DABA: Alice Mercer

[I was supposed to post this last Friday. This is starting to become a
troubling trend…]

My next recipient of the crimson
megaphone
is Alice Mercer, a teacher in California. It has been very
interesting for me to watch Alice’s growth as a blogger over the past year or
so. She’s been going gangbusters ever since her move to her new school and her
blog, The Blog of Ms. Mercer, is
definitely one that deserves a bigger audience (DABA).
I particularly appreciate Alice’s good cheer and her dedication to serving the
needs of economically-disadvantaged children.

Here are a few posts to get you started:

Happy reading!

5 Responses to “DABA: Alice Mercer”

  1. WOW, I was looking down my reader, and I saw my name in one of the titles, and thought, “well that’s interesting!” Little did I know. It’s an honor, and I’ve posted a thank you here: http://mizmercer.edublogs.org/2008/02/13/wow/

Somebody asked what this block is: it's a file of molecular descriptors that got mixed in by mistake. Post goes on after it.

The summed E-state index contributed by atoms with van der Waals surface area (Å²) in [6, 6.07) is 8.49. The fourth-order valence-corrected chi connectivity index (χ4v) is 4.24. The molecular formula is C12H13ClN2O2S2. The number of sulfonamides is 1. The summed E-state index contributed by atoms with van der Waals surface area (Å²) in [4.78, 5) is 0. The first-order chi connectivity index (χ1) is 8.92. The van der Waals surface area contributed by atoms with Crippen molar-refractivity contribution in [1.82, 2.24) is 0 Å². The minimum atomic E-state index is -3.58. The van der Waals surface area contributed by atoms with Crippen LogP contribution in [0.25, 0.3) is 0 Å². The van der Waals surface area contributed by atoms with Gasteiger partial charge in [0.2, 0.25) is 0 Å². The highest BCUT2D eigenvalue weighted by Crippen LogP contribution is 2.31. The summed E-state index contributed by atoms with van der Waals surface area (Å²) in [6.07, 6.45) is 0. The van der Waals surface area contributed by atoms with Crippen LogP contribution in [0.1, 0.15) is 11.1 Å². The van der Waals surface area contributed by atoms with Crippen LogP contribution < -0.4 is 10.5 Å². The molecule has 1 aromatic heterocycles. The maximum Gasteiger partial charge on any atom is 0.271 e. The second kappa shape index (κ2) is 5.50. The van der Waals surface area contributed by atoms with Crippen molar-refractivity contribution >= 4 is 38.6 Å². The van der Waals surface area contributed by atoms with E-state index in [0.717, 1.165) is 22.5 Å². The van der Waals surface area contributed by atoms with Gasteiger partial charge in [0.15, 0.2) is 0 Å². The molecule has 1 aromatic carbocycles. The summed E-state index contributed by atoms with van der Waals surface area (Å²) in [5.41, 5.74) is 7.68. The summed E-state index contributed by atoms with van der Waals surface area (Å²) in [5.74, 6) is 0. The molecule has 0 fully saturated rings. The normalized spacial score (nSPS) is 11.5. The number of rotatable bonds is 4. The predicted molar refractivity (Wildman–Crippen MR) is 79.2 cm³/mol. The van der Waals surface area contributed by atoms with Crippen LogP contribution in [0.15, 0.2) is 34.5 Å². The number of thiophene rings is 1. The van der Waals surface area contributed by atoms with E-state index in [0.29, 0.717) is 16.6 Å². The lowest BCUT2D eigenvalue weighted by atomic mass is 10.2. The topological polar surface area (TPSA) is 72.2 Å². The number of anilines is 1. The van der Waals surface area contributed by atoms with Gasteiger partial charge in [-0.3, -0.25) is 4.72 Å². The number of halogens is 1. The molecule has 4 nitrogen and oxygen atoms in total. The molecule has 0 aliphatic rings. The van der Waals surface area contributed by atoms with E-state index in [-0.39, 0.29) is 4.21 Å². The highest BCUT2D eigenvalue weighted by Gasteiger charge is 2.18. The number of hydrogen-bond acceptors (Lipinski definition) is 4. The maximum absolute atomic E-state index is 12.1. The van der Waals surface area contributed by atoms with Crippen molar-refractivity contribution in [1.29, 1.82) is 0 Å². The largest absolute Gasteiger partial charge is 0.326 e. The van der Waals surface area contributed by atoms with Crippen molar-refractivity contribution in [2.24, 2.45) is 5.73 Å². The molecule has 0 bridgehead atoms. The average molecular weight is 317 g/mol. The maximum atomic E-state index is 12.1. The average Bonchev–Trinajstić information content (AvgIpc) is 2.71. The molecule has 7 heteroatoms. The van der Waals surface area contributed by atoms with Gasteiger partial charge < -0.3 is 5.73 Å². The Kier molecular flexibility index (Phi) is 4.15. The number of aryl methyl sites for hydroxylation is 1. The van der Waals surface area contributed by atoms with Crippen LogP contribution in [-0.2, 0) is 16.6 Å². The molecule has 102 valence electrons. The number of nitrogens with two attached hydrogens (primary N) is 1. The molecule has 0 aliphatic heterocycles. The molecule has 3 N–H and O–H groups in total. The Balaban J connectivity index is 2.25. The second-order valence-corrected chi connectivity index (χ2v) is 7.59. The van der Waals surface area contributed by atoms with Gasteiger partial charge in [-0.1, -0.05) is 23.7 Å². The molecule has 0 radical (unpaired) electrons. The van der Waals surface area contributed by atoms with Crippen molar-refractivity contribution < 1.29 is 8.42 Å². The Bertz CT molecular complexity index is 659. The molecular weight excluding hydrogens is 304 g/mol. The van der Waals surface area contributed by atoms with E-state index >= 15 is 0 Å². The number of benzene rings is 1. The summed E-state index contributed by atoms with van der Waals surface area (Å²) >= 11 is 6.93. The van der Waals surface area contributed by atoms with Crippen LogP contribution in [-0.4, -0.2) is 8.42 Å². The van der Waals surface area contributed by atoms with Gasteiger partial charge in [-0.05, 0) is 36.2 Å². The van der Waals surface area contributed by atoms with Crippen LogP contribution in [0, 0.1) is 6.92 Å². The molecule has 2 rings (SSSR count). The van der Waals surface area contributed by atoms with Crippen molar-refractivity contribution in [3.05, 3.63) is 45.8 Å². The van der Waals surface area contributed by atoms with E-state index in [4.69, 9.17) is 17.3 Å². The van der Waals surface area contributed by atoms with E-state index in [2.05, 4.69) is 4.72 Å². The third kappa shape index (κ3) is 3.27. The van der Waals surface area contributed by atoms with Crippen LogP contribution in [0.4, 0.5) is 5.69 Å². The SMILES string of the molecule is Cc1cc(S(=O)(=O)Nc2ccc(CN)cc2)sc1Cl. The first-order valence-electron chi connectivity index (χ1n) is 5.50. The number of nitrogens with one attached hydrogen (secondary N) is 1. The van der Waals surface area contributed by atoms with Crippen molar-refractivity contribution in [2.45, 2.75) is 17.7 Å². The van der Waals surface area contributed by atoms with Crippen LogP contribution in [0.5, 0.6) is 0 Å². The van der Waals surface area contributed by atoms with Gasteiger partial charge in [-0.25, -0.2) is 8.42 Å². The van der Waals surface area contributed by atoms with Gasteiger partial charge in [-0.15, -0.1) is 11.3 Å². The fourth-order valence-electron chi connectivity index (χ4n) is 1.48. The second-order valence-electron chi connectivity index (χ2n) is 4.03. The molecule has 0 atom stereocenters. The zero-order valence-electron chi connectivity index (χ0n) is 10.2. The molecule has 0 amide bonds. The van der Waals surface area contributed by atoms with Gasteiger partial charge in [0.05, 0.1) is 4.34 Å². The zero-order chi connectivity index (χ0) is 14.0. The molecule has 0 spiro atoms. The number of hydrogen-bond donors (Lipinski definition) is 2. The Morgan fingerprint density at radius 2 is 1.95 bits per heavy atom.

Let me take this opportunity to share that I also blog with a number of “Title One” (that would be economically disadvantaged) school teachers at In Practice (http://inpractice.edublogs.org/) so if my writing gets on your last nerve (hey, I can be an acquired taste) try one of these other folks: Doug Noon, Larry Ferlazzo, Jose Rodriguez, Jennifer Orr, Michaele Sommerville, and Brian Crosby there.

    I mention this because I truly feel that we need to include a variety of perspectives and experiences when discussing using technology in the classroom. It has to be about ALL students, not just those (like my son) who are fortunate enough to have high speed Internet and college educated parents at home. I’m glad that Scott agrees with me on this!

  2. Scott,

    I nominated Alice’s blog for an Edublogs Award, so I obviously think you made a great choice!

    Larry

  3. Congratulations Alice!!! It couldn’t happen to a better person. Scott you know what you are doing!!
    Brian

  4. Scott,

    A well-deserved recognition of Alice’s work! Her last year’s 5th grade blog has many times been the blog that has helped teachers in my workshops “get” the possibilities of Web 2.0 for teaching and learning.

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